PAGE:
BOSTON (State House News Service) – As the federal government and the city of Boston move toward self-driving cars, one of the state’s top transportation policymakers believes state laws should change to accommodate the new technology before it is deployed in Massachusetts.
“I would think state law ought to be clarified before vehicles are actually placed on the roads and the public is exposed to the testing,” Rep. William Straus, a Mattapoisett Democrat and co-chairman of the Transportation Committee, told the News Service. He said, “I’d throw out a caution flag before vehicles were on the road.”
The U.S. Department of Transportation, or DOT, on Tuesday issued a guidance framework clarifying that as cars take over more driving responsibilities, state’s will cede regulatory control over motor vehicle operations to the federal government, which oversees the equipment.
“As motor vehicle equipment increasingly performs ‘driving’ tasks, DOT’s exercise of its authority and responsibility to regulate the safety of such equipment will increasingly encompass tasks similar to ‘licensing’ of the non-human ‘driver,'” Tuesday’s report said. The report also says the introduction of highly autonomous vehicles should not change the current ease of interstate travel in motor vehicles.
State Police Trooper Robert Lima told the News Service there is not yet any State Police policy on how to handle automated cars. Likening the today’s automation technology to the more commonplace cruise control – which essentially automates the gas pedal – Lima said the person behind the wheel still bears the responsibility for the vehicle.
So far, motor vehicle automations generally handle routine driving tasks as a human sits ready to take over the wheel. Cars are also sold with emergency automated braking and other automations designed to work in tandem with someone actively driving.
Boston last week announced a partnership with the World Economic Forum and Boston Consulting Group to start testing self-driving cars within the city and developing policies around the potentially revolutionary mode of travel.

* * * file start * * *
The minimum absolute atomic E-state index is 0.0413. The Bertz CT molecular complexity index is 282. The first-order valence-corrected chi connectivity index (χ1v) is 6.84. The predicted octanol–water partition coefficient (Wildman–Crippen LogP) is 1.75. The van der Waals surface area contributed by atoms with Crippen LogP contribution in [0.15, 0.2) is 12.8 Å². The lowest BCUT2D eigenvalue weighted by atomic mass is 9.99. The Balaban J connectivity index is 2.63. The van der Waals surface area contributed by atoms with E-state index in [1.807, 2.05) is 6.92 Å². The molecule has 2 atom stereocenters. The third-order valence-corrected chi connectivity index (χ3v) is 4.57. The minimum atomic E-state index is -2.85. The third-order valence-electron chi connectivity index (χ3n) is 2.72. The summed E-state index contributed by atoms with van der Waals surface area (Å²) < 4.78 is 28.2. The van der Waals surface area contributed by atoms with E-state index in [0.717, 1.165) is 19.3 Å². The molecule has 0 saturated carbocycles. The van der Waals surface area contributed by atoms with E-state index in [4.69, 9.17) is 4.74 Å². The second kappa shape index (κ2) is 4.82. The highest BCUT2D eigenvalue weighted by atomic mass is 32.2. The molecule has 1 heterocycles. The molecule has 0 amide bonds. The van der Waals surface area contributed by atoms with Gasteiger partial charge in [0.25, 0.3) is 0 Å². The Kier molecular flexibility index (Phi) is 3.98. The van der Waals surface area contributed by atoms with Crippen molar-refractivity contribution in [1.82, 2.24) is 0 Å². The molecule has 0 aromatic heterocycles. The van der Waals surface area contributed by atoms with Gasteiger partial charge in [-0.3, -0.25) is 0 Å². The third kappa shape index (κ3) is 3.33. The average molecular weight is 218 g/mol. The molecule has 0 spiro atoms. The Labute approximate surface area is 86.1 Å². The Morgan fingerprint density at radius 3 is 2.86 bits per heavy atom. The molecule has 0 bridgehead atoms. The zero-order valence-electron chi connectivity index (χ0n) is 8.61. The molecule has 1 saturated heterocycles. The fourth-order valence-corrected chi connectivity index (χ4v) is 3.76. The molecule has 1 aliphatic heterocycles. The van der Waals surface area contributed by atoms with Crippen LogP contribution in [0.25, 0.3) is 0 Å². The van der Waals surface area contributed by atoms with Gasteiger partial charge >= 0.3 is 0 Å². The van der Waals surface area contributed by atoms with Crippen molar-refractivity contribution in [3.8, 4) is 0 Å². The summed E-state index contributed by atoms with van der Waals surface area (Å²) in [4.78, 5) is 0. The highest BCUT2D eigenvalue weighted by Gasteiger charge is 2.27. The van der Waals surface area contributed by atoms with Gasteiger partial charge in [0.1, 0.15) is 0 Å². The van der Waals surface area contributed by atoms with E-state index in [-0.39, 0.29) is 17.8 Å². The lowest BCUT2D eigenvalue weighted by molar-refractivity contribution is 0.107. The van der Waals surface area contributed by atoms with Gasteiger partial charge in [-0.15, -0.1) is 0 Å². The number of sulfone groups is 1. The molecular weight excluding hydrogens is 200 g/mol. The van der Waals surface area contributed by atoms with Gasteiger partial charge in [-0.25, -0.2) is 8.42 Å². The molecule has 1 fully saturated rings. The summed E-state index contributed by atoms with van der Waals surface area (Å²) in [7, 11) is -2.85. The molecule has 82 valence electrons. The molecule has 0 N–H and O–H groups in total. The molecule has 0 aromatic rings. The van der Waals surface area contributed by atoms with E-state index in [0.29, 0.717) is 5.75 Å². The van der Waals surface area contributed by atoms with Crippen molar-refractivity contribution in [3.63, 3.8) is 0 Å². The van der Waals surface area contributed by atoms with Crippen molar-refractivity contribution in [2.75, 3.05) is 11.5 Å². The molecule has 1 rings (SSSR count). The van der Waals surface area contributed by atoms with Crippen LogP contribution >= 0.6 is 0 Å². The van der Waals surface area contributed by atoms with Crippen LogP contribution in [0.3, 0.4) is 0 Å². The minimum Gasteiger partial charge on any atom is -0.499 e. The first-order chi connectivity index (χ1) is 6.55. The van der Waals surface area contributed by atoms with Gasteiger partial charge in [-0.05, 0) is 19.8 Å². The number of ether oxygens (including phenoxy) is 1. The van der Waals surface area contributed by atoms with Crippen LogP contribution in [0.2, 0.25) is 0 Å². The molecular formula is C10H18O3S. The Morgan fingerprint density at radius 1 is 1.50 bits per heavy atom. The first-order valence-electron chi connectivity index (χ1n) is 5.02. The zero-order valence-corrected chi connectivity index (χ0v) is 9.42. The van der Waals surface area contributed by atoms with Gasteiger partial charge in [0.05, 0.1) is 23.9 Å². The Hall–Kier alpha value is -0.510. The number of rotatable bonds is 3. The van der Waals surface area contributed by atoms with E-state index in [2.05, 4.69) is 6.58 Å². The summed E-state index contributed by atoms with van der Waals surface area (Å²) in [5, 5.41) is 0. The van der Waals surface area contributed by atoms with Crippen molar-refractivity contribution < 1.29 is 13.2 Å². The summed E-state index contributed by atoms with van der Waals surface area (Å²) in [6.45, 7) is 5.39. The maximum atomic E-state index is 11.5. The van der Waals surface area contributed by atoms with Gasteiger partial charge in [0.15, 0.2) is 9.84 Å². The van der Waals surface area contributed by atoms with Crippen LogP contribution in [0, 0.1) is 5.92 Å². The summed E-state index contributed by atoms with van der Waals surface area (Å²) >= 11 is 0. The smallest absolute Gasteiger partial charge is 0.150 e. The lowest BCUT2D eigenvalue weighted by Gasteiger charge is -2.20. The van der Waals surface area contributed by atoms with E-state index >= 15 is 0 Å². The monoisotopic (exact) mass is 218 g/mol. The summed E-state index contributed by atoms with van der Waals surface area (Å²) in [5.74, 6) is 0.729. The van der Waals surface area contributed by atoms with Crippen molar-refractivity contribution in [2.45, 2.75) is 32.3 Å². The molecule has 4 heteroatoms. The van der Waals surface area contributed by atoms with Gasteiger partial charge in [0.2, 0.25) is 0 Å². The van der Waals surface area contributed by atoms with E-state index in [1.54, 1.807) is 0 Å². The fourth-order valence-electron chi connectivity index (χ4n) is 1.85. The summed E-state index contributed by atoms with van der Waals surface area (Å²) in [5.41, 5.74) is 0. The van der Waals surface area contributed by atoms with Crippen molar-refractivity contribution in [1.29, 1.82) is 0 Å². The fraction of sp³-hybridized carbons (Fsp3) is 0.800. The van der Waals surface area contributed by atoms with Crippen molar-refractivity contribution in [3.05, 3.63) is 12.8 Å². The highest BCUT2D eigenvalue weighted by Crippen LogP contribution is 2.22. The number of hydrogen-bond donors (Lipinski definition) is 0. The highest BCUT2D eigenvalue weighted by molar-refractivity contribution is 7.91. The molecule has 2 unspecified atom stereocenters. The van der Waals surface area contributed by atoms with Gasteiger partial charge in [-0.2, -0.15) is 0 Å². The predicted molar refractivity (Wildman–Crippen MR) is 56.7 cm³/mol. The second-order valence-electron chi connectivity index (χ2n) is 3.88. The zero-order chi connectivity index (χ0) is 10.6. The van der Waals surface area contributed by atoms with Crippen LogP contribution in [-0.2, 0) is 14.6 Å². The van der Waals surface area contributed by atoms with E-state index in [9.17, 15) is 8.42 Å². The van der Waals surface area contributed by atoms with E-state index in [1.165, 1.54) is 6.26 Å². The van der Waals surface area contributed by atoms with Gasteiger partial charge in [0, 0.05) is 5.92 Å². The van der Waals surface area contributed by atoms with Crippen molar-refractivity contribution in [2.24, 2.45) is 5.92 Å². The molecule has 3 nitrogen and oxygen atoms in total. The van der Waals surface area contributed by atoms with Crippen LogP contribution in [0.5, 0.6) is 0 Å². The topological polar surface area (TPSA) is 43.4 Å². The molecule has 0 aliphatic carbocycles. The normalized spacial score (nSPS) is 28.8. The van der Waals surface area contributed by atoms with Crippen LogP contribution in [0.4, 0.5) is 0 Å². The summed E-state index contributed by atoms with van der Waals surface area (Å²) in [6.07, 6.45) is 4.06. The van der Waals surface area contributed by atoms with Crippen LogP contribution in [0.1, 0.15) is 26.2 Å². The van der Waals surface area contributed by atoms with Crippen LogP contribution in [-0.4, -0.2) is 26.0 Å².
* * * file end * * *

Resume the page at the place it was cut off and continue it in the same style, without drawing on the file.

The U.S. DOT recognized the roughly 35,000 people who died on U.S. roadways last year and said 94 percent of crashes are tied to human choice or error, creating the potential for life-saving on a massive scale if humans’ roles are lessened.
Asserting that the state’s road test is not “overly generous,” Registrar of Motor Vehicles Erin Deveney told WBZ-TV last weekend that in some parts of the state only 63 percent of applicants pass the driver’s test.
The U.S. DOT’s new policy features on its front a rendering of a car with four seats facing one another – rather than all pointed toward the front of the car – and no visible steering wheel.
“Possessing the potential to uproot personal mobility as we know it, to make it safer and more ubiquitous than conventional automobiles and perhaps even more efficient, self-driving cars have become the archetype of our future transportation,” the policy says.
Massachusetts has not passed a law specifically authorizing automated driving or regulating the practice.
Straus said it’s “certainly possible” to put an autonomous car bill on the governor’s desk during the informal sessions that continue through the rest of the year. A bill (H 2977) filed by Spencer Rep. Peter Durant, which would authorize self-driving cars, is sitting in the House Committee on Ways and Means.
The bill, which was endorsed by the Transportation Committee in a redrafted form (H 4321), says vehicles with autonomous technology can be driven in Massachusetts “by employees or agents of manufacturers of autonomous technology solely for the purpose of testing the technology.”
The new federal policy defines various levels of automation from fully manual to fully automatic and contemplates a future when a car could include no human driver.
“Fully automated vehicles are driven entirely by the vehicle itself and require no licensed human driver,” the policy says. Automated vehicles can benefit from the experiences of other automated vehicles on the roadways and hold a “learning advantage over humans,” the policy says.
Right now, drivers that are impeded in their vehicle operation – such as by putting on makeup or reading a book – can be pulled over for that offense and issued a civil infraction of $40, according to Lima.
When Boston announced its partnership with the World Economic Forum last week, a specific location had not yet been selected to center the self-driving car experiment in the city, and questions remained about the legality of the endeavor in Massachusetts.
“As new technology emerges, the MassDOT and the RMV welcome the opportunity for discussion with testing entities and new vehicle manufacturers to identify the features that are being developed to determine whether the new technology meets the current statutory definitions for equipment and operation as motor vehicles, or if new laws need to be introduced to ensure new technology is introduced in a safe way,” MassDOT spokeswoman Jacquelyn Goddard told the News Service after Boston’s announcement.
Gov. Charlie Baker’s chief of transportation said the state should prepare for the new technology.
“I think that self-driving cars are coming. So I don’t think that the issue for us is whether they’re coming or not,” Transportation Secretary Stephanie Pollack said on Boston Herald Radio last Wednesday. She said, “Our job is to make sure it’s going to be safe, and also that we set out clear rules for the industry.”